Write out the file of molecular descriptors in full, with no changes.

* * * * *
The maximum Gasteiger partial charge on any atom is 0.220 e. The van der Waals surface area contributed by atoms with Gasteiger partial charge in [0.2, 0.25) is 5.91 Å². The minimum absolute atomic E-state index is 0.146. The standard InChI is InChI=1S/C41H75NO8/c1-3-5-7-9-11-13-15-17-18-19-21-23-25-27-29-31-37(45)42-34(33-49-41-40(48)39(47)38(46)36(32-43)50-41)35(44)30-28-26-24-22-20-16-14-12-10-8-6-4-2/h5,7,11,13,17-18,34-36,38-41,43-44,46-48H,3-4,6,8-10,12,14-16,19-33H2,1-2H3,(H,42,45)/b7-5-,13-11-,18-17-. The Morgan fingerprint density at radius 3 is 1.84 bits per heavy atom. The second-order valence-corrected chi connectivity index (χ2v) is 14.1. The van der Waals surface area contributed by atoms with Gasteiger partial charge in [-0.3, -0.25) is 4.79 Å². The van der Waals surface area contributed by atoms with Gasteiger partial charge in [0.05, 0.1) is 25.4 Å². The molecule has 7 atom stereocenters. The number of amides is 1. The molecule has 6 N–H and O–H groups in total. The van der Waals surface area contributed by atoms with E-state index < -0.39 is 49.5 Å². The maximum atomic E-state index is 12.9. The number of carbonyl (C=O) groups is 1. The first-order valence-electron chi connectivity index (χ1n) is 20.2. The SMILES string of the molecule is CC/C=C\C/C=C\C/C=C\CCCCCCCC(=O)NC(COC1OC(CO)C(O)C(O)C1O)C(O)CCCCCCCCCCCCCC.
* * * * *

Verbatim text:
The maximum Gasteiger partial charge on any atom is 0.220 e. The van der Waals surface area contributed by atoms with Gasteiger partial charge in [0.2, 0.25) is 5.91 Å². The minimum absolute atomic E-state index is 0.146. The standard InChI is InChI=1S/C41H75NO8/c1-3-5-7-9-11-13-15-17-18-19-21-23-25-27-29-31-37(45)42-34(33-49-41-40(48)39(47)38(46)36(32-43)50-41)35(44)30-28-26-24-22-20-16-14-12-10-8-6-4-2/h5,7,11,13,17-18,34-36,38-41,43-44,46-48H,3-4,6,8-10,12,14-16,19-33H2,1-2H3,(H,42,45)/b7-5-,13-11-,18-17-. The Morgan fingerprint density at radius 3 is 1.84 bits per heavy atom. The second-order valence-corrected chi connectivity index (χ2v) is 14.1. The van der Waals surface area contributed by atoms with Gasteiger partial charge in [-0.3, -0.25) is 4.79 Å². The van der Waals surface area contributed by atoms with Gasteiger partial charge in [0.05, 0.1) is 25.4 Å². The molecule has 7 atom stereocenters. The number of amides is 1. The molecule has 6 N–H and O–H groups in total. The van der Waals surface area contributed by atoms with E-state index < -0.39 is 49.5 Å². The maximum atomic E-state index is 12.9. The number of carbonyl (C=O) groups is 1. The first-order valence-electron chi connectivity index (χ1n) is 20.2. The SMILES string of the molecule is CC/C=C\C/C=C\C/C=C\CCCCCCCC(=O)NC(COC1OC(CO)C(O)C(O)C1O)C(O)CCCCCCCCCCCCCC.